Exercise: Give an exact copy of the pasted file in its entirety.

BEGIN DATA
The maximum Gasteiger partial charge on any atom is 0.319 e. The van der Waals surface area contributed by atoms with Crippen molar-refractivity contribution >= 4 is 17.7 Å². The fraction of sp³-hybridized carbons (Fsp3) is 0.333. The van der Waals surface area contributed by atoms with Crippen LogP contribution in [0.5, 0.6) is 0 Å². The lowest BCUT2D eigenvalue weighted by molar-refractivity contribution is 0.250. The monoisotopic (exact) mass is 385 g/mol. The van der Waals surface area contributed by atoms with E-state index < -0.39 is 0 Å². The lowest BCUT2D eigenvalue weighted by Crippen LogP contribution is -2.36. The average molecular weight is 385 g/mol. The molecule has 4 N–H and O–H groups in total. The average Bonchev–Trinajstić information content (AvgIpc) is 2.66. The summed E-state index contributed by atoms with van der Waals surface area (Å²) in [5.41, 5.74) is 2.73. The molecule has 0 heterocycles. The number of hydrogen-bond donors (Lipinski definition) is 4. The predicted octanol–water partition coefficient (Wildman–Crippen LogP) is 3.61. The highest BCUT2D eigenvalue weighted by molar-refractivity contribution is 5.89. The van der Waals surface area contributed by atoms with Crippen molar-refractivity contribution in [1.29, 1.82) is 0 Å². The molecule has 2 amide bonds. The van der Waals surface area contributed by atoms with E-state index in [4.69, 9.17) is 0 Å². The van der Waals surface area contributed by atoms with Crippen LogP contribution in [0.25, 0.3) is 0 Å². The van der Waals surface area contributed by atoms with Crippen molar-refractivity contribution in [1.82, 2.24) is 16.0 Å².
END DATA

The maximum Gasteiger partial charge on any atom is 0.319 e. The van der Waals surface area contributed by atoms with Crippen molar-refractivity contribution >= 4 is 17.7 Å². The fraction of sp³-hybridized carbons (Fsp3) is 0.333. The van der Waals surface area contributed by atoms with Crippen LogP contribution in [0.5, 0.6) is 0 Å². The lowest BCUT2D eigenvalue weighted by molar-refractivity contribution is 0.250. The monoisotopic (exact) mass is 385 g/mol. The van der Waals surface area contributed by atoms with E-state index < -0.39 is 0 Å². The lowest BCUT2D eigenvalue weighted by Crippen LogP contribution is -2.36. The average molecular weight is 385 g/mol. The molecule has 4 N–H and O–H groups in total. The average Bonchev–Trinajstić information content (AvgIpc) is 2.66. The summed E-state index contributed by atoms with van der Waals surface area (Å²) in [5.41, 5.74) is 2.73. The molecule has 0 heterocycles. The number of hydrogen-bond donors (Lipinski definition) is 4. The predicted octanol–water partition coefficient (Wildman–Crippen LogP) is 3.61. The highest BCUT2D eigenvalue weighted by molar-refractivity contribution is 5.89. The van der Waals surface area contributed by atoms with Crippen molar-refractivity contribution in [1.29, 1.82) is 0 Å². The molecule has 2 amide bonds. The van der Waals surface area contributed by atoms with E-state index in [4.69, 9.17) is 0 Å². The van der Waals surface area contributed by atoms with Crippen LogP contribution in [0.25, 0.3) is 0 Å². The van der Waals surface area contributed by atoms with Crippen molar-refractivity contribution in [1.82, 2.24) is 16.0 Å².